How Does Virginia Test Drivers for Intoxication?
During a traffic stop for driving under the influence (DUI), the police officer involved must adhere strictly to certain testing requirements. Depending on the circumstances, the officer may conduct a preliminary breath test and a post-arrest chemical test. If the officer deviates from the official process, it may be difficult to prove misdemeanor or felony charges for DUI.
When a person commits certain criminal offenses in Virginia, state law allows breath or chemical tests to determine the level of intoxication or impairment. Specifically, Virginia law authorizes testing for the following criminal offenses:
- Driving a motor vehicle, engine, or train while impaired by alcohol or drugs, as detailed in Code of Virginia Section 18.2-266;
- Underage minors driving after the illegal consumption of alcohol, as outlined in Code of Virginia Section 18.2-266.1;
- Drinking and driving after license suspension or revocation for a similar offense, as highlighted in Code of Virginia Section 18.2-272(B); and
- Any substantially similar ordinance or law in Virginia or the United States.
Any person who commits the offenses above may be subject to a preliminary breath testing and post-arrest chemical testing outlined in the following sections.
Preliminary Breath Tests
Code of Virginia Section 18.2-267 enables certain law enforcement officers to conduct preliminary breath tests under particular circumstances. Specifically, a law enforcement officer is allowed to conduct a pre-arrest breath test for alcohol if:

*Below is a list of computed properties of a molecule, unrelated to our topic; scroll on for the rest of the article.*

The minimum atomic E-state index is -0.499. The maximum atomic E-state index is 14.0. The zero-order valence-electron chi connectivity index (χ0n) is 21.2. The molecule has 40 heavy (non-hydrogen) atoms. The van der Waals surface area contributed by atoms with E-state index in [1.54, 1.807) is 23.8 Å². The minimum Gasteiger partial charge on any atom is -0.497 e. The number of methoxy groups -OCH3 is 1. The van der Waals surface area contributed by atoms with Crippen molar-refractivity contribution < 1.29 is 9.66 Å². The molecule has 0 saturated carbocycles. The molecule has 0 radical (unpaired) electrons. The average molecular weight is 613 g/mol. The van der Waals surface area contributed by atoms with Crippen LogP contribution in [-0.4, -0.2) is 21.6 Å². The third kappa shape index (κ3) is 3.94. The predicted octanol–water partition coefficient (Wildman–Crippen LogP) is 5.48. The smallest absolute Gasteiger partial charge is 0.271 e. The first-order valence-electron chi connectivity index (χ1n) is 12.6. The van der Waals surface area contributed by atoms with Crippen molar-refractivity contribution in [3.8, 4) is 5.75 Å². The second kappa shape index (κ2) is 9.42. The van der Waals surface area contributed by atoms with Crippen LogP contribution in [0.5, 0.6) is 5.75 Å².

- The officer uses official equipment that is properly tested and calibrated;
- The driver is allowed to observe the process and receive the results upon request;
- The officer is a member of a police or sheriff’s department; and
- The officer is conducting the test in the normal execution of their official duties.
If the breath tests indicate a blood-alcohol concentration (BAC) above legal limits, or the driver exhibits other signs of intoxication, then the law enforcement officer will make the arrest. Then the officer will take the driver the police station for chemical testing.
Post-Arrest Chemical Tests
Code of Virginia Section 18.2-268.2 authorizes certain law enforcement officers to administer post-arrest chemical tests under distinct conditions. From a legal standpoint, every person who drives in Virginia provides implied consent to chemical testing of their breath, blood, or both.
Unlike preliminary breath tests, which only screen for alcohol, chemical tests can measure the concentration of both alcohol and drugs. Section 18.2-268.2 requires the authorities to conduct chemical testing within three hours of arrest. If a person refuses to submit to post-arrest chemical testing, Code of Virginia Section 18.2-268.3 establishes a separate and mandatory penalty, including driver’s license revocation.
Let Us Help You Today
If you need legal help with a criminal charge for DUI or a similar offense in Virginia, it is wise to speak with a talented Leesburg criminal defense attorney. The attorneys at Simms Showers, LLP, servicing Leesburg, Winchester, Fairfax, and Manassas, have vast experience in matters of criminal defense, including DUI and similar offenses. If you have legal questions about criminal defense, contact us today for a free initial consultation.